But this term could also be used to describe celery or lettuce because they’re full of water, not vitamins or minerals. Remember that water is a nutrient, so by definition foods containing a lot of water can be nutrient dense.
Somewhat paradoxically, Pop Tarts are also nutrient dense because they’re full of carbs. Semantics? Sure, but there’s enough misapplication of nutrient density that it needs to be clarified.
Pop Tarts, now with kitties!
For the most part, when in the real world, nutrient density refers to fruits and vegetables because they’re chock full of vitamins, minerals, and phytonutrients. This is great info, but has little application to nutrient density used in the context of bulking.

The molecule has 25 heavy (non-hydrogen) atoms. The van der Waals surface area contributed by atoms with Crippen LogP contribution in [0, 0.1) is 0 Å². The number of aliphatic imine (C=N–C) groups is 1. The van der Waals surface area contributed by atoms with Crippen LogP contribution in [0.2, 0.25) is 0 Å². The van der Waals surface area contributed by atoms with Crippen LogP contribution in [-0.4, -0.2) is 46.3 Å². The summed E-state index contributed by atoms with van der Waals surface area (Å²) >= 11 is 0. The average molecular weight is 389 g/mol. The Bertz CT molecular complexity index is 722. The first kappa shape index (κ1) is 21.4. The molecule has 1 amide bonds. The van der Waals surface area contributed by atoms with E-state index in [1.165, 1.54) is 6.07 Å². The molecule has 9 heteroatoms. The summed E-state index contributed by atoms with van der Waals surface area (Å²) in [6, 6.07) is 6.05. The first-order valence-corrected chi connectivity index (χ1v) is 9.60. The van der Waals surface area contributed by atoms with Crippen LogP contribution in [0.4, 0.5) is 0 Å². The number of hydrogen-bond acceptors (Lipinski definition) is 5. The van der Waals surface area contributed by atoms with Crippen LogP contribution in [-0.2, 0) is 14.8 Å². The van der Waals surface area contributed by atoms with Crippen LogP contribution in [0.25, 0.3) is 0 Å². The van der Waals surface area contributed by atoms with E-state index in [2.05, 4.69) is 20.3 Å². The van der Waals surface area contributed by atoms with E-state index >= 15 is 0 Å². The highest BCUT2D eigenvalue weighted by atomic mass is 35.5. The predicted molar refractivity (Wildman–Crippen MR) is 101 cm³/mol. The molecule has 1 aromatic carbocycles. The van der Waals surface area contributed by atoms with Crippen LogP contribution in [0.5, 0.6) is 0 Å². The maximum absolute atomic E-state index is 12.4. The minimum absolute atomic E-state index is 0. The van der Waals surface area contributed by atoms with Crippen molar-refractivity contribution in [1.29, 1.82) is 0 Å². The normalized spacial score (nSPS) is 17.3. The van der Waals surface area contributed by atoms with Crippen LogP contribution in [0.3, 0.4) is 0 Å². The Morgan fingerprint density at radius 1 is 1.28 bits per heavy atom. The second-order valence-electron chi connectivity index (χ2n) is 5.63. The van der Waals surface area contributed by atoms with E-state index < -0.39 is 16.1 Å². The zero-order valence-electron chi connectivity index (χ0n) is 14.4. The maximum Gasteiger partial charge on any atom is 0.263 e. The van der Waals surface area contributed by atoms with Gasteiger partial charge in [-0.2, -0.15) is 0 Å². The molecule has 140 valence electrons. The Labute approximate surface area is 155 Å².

In this case, the nutrient density we’re concerned with is really based on the macronutrients: fats, carbs, and protein. That’s because these are the nutrients that contain calories, which is exactly what we’re interested in.
More definitively, the term density is used to describe a lot of something in a small package. For our purposes, this means that we want foods with a lot of calorie-containing nutrients in a small amount of food.
Take for example Pop Tarts (who didn’t see that one coming), which have 200 calories in just 50g of food. That’s pretty dense! On the opposite end of the spectrum, celery has only 8 calories per 50 grams. When you consider that you’d have to eat 1.25 kilo’s (2.75lbs!) of celery to equal the calories of one Pop Tart, the concept of Caloric density becomes clear (actually it becomes crystal clear the day AFTER eating 2.75 pounds of celery).